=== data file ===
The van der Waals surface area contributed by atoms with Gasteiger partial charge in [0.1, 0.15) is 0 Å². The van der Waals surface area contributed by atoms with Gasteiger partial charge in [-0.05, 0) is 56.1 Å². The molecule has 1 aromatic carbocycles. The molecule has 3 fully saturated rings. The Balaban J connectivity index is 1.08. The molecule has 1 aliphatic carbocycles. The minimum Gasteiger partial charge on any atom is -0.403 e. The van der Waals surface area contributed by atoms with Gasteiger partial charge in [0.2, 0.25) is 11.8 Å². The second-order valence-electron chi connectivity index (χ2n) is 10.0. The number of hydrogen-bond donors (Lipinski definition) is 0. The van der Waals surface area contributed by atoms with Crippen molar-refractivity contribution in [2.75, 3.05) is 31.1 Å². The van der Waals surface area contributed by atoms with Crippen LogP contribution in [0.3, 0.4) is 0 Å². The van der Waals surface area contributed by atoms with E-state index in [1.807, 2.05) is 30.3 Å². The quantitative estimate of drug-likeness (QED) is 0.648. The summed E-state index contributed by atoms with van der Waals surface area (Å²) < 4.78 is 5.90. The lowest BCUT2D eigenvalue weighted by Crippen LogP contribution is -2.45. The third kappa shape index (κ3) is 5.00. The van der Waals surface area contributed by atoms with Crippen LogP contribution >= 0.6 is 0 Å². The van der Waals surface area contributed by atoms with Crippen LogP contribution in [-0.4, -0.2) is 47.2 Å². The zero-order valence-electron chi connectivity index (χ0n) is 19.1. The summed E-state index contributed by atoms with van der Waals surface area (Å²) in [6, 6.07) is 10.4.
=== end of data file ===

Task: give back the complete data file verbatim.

The van der Waals surface area contributed by atoms with Gasteiger partial charge in [0.1, 0.15) is 0 Å². The van der Waals surface area contributed by atoms with Gasteiger partial charge in [-0.05, 0) is 56.1 Å². The molecule has 1 aromatic carbocycles. The molecule has 3 fully saturated rings. The Balaban J connectivity index is 1.08. The molecule has 1 aliphatic carbocycles. The minimum Gasteiger partial charge on any atom is -0.403 e. The van der Waals surface area contributed by atoms with Gasteiger partial charge in [0.2, 0.25) is 11.8 Å². The second-order valence-electron chi connectivity index (χ2n) is 10.0. The number of hydrogen-bond donors (Lipinski definition) is 0. The van der Waals surface area contributed by atoms with Crippen molar-refractivity contribution in [2.75, 3.05) is 31.1 Å². The van der Waals surface area contributed by atoms with Crippen LogP contribution in [0.3, 0.4) is 0 Å². The van der Waals surface area contributed by atoms with E-state index in [1.807, 2.05) is 30.3 Å². The quantitative estimate of drug-likeness (QED) is 0.648. The summed E-state index contributed by atoms with van der Waals surface area (Å²) < 4.78 is 5.90. The lowest BCUT2D eigenvalue weighted by Crippen LogP contribution is -2.45. The third kappa shape index (κ3) is 5.00. The van der Waals surface area contributed by atoms with Crippen LogP contribution >= 0.6 is 0 Å². The van der Waals surface area contributed by atoms with Crippen LogP contribution in [-0.4, -0.2) is 47.2 Å². The zero-order valence-electron chi connectivity index (χ0n) is 19.1. The summed E-state index contributed by atoms with van der Waals surface area (Å²) in [6, 6.07) is 10.4.